How To Detect Fake Online Dating Profiles On Tinder, Hinge, Bumble, Match.com Websites. Tips To Identify Clues in Photos, Preferences, Bios. How To Reverse Image Search.
Dating apps have come a long way since the early days of Match.com, Plenty of Fish and OkCupid. These days a dating profile can be created in a matter of minutes during a commercial break of a TV show. It’s important to understand the business of dating apps, what they are, what they are not in addition to looking for red flags from users on dating apps as possible signs of fraud.
Depending on the app, anywhere from 1-5% of profiles can be fake, some sketchy apps this can be upwards of 20-50% of profiles. Additionally, many profiles can be inactive or merely seeking gifts, instagram followers or a penpal adding to the frustration that the total datable population of all profiles on any given dating site can be less than half.
Natural, Trusting Disposition Of People
With the rise in popularity of dating apps come a rise in scams, blackmail, deceit, catfishing and dishonesty in marital status and dating intentions. Many people read into dating apps too much thinking that people are always honest and that apps screen people frequently and exhaustively. Read Malcolm Gladwell’s Talking To Strangers to see just how trusting people can be.
Greed, Fiduciary Responsibility By Dating Apps
Technology has enabled fake profiles to flood platforms to boost monthly average user (MAU) counts and corner folks into upgrading accounts to enable additional filters and see additional profiles. These user and revenue targets have led to dating apps to loosen up registration requirements and slow down reporting and deletion of fake accounts.
Most online businesses like to make registration processes as seamless and quick as possible while making downgrades, subscription cancellations and account deactivations as long and drawn out as possible
How Dating Apps Have Responded to Criticism
Apps like Bumble have done a good job of addressing the quality and safety at the top of the funnel by requiring users to mimic an action via a photo upon registration. Tinder has recently launched a softer screening process by enabling blue checks on verified accounts. Hinge is taking reports of users more seriously when activities offline (others apps, in person) and banning folks vigorously (even making it more difficult to register with a new phone, email, photos, IP address etc.).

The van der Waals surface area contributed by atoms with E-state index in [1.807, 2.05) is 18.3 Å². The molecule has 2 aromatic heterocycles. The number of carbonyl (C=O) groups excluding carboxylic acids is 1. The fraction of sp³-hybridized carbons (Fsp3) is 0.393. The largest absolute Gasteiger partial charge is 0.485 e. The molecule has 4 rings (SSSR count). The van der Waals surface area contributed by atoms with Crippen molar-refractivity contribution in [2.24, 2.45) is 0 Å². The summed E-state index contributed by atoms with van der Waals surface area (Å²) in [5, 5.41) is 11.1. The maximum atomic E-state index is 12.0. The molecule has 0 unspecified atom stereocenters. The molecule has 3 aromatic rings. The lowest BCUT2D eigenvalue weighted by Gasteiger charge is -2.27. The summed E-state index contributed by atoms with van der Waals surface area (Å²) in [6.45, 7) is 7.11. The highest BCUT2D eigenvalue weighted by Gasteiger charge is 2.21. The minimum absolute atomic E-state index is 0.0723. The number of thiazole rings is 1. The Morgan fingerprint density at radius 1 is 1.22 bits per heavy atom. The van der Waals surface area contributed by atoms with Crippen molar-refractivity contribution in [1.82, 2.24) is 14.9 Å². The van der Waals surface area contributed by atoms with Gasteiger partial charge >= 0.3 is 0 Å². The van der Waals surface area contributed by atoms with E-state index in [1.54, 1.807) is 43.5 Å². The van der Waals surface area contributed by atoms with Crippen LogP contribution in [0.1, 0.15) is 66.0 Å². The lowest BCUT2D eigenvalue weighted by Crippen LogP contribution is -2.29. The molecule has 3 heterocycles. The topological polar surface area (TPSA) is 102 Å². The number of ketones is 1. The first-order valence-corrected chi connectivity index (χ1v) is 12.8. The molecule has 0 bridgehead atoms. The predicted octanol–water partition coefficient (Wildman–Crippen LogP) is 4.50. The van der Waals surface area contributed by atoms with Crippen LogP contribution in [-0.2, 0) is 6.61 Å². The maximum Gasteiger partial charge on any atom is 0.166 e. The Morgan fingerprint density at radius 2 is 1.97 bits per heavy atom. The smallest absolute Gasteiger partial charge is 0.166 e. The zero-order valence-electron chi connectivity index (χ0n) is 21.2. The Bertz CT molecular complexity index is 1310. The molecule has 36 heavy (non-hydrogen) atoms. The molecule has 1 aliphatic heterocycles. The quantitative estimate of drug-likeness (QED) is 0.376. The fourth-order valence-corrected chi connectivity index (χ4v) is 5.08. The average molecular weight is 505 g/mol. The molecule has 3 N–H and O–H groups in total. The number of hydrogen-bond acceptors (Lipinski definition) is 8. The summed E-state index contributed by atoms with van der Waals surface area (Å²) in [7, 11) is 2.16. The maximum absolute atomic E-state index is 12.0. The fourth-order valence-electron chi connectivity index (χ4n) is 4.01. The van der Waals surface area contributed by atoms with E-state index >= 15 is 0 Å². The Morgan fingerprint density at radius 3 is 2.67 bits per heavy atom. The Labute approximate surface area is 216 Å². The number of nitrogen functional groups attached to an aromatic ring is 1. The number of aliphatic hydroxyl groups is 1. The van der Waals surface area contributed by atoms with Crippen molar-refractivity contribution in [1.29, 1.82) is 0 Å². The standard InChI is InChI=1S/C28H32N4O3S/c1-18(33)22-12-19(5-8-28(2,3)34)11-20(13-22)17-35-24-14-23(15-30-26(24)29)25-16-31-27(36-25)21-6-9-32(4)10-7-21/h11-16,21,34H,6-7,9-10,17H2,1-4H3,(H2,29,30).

Although identities are confirmed at registration, ages, locations, photo authenticity can be manipulated. Dating apps cannot prevent people from harassing others, assaulting dates, trying to get people click on a phishing link to steal identities etc.
How Technology Has Enabled Fake Profiles
Instagram, Photoshop, AI and Facebook has made it easier alter people’s photos, alter stock photos from the internet and gather information from user’s public social media profiles to create fake accounts or obtain their passwords and guess their security questions and answers. It’s easy to change faces, bodies and appearances with a few keystrokes.
Now that you have a little understanding of what apps have done, what they are not doing, here are some ways to detect fake profiles and those seeking to take advantage of you.
Reasons Why People Catfish, Scam & Lie
Most deceit, pain, embarrassment and crime on dating apps are aimed at controlling people, taking their money or done purely for absolute boredom, jealousy or insecurity. Understanding these multiple angles and reasons will help you to identify less obvious ways people might be using fake accounts to target you.
It’s important to proceed using dating apps with a sense of caution. Sometimes people are targeted at random as a part of a game, others might be by chance but many victims are those that show some vulnerability.
A number of people lie about having kids, their age, profession or location. These are the most common lies told on dating apps. Some people do it for security reasons (mentioning of kids) or profession (avoid stalkers) but names and age should be used (use a nickname). Don’t blame facebook or the app for not letting you update your age.